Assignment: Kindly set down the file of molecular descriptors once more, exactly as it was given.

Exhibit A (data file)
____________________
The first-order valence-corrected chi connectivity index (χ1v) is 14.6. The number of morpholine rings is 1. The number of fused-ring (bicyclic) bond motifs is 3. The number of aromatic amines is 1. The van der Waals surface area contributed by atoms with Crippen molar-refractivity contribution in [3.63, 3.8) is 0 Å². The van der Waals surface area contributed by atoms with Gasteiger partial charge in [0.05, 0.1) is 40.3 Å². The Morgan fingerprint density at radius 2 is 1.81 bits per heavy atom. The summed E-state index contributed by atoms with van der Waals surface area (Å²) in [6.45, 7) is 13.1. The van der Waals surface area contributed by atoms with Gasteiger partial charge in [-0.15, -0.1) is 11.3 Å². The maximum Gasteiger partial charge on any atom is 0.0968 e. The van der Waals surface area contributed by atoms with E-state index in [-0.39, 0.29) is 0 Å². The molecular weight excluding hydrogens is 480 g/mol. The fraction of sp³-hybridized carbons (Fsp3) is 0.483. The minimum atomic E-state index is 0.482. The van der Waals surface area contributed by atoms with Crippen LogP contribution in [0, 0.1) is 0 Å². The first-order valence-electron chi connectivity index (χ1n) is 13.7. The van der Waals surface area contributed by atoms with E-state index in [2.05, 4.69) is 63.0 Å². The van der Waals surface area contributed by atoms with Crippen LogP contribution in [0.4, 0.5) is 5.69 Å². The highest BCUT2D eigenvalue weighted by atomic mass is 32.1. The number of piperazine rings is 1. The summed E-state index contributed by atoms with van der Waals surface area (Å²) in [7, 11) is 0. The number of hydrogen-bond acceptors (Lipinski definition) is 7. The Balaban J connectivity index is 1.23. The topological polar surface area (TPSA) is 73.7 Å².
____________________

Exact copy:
The first-order valence-corrected chi connectivity index (χ1v) is 14.6. The number of morpholine rings is 1. The number of fused-ring (bicyclic) bond motifs is 3. The number of aromatic amines is 1. The van der Waals surface area contributed by atoms with Crippen molar-refractivity contribution in [3.63, 3.8) is 0 Å². The van der Waals surface area contributed by atoms with Gasteiger partial charge in [0.05, 0.1) is 40.3 Å². The Morgan fingerprint density at radius 2 is 1.81 bits per heavy atom. The summed E-state index contributed by atoms with van der Waals surface area (Å²) in [6.45, 7) is 13.1. The van der Waals surface area contributed by atoms with Gasteiger partial charge in [-0.15, -0.1) is 11.3 Å². The maximum Gasteiger partial charge on any atom is 0.0968 e. The van der Waals surface area contributed by atoms with E-state index in [-0.39, 0.29) is 0 Å². The molecular weight excluding hydrogens is 480 g/mol. The fraction of sp³-hybridized carbons (Fsp3) is 0.483. The minimum atomic E-state index is 0.482. The van der Waals surface area contributed by atoms with Crippen LogP contribution in [0, 0.1) is 0 Å². The first-order valence-electron chi connectivity index (χ1n) is 13.7. The van der Waals surface area contributed by atoms with E-state index in [2.05, 4.69) is 63.0 Å². The van der Waals surface area contributed by atoms with Crippen LogP contribution in [0.4, 0.5) is 5.69 Å². The highest BCUT2D eigenvalue weighted by atomic mass is 32.1. The number of piperazine rings is 1. The summed E-state index contributed by atoms with van der Waals surface area (Å²) in [7, 11) is 0. The number of hydrogen-bond acceptors (Lipinski definition) is 7. The Balaban J connectivity index is 1.23. The topological polar surface area (TPSA) is 73.7 Å².